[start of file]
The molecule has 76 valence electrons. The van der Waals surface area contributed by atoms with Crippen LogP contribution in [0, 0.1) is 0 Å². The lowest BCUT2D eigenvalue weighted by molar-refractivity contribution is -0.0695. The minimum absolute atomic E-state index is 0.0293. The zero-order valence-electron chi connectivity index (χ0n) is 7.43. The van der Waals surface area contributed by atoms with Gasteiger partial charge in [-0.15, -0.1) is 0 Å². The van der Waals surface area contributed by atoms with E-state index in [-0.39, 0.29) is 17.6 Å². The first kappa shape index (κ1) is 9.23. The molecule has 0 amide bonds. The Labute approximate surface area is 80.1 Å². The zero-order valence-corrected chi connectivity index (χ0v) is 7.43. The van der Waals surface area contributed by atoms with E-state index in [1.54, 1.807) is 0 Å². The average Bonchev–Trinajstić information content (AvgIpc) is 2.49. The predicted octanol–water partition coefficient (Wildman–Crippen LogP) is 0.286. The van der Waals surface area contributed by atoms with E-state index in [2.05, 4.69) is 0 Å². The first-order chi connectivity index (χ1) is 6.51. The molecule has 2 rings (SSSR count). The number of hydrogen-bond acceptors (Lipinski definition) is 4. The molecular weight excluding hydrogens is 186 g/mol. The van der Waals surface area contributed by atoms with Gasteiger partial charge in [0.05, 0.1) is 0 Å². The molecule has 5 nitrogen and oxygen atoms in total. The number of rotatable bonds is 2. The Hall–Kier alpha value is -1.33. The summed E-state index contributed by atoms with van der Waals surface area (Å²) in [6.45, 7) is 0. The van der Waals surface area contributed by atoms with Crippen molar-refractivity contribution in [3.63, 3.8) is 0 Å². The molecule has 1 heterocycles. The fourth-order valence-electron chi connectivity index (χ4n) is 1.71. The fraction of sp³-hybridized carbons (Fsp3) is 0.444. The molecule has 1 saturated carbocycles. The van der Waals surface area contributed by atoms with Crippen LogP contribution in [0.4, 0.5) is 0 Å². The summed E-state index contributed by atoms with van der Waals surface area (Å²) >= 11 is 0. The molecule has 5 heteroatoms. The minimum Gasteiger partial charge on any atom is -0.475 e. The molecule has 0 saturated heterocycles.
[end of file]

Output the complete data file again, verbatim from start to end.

The molecule has 76 valence electrons. The van der Waals surface area contributed by atoms with Crippen LogP contribution in [0, 0.1) is 0 Å². The lowest BCUT2D eigenvalue weighted by molar-refractivity contribution is -0.0695. The minimum absolute atomic E-state index is 0.0293. The zero-order valence-electron chi connectivity index (χ0n) is 7.43. The van der Waals surface area contributed by atoms with Gasteiger partial charge in [-0.15, -0.1) is 0 Å². The van der Waals surface area contributed by atoms with E-state index in [-0.39, 0.29) is 17.6 Å². The first kappa shape index (κ1) is 9.23. The molecule has 0 amide bonds. The Labute approximate surface area is 80.1 Å². The zero-order valence-corrected chi connectivity index (χ0v) is 7.43. The van der Waals surface area contributed by atoms with E-state index in [1.54, 1.807) is 0 Å². The average Bonchev–Trinajstić information content (AvgIpc) is 2.49. The predicted octanol–water partition coefficient (Wildman–Crippen LogP) is 0.286. The van der Waals surface area contributed by atoms with E-state index in [2.05, 4.69) is 0 Å². The first-order chi connectivity index (χ1) is 6.51. The molecule has 2 rings (SSSR count). The number of hydrogen-bond acceptors (Lipinski definition) is 4. The molecular weight excluding hydrogens is 186 g/mol. The van der Waals surface area contributed by atoms with Gasteiger partial charge in [0.05, 0.1) is 0 Å². The molecule has 5 nitrogen and oxygen atoms in total. The number of rotatable bonds is 2. The Hall–Kier alpha value is -1.33. The summed E-state index contributed by atoms with van der Waals surface area (Å²) in [6.45, 7) is 0. The van der Waals surface area contributed by atoms with Crippen molar-refractivity contribution in [3.63, 3.8) is 0 Å². The molecule has 1 heterocycles. The fourth-order valence-electron chi connectivity index (χ4n) is 1.71. The fraction of sp³-hybridized carbons (Fsp3) is 0.444. The molecule has 1 saturated carbocycles. The van der Waals surface area contributed by atoms with Crippen LogP contribution in [0.4, 0.5) is 0 Å². The summed E-state index contributed by atoms with van der Waals surface area (Å²) >= 11 is 0. The molecule has 5 heteroatoms. The minimum Gasteiger partial charge on any atom is -0.475 e. The molecule has 0 saturated heterocycles.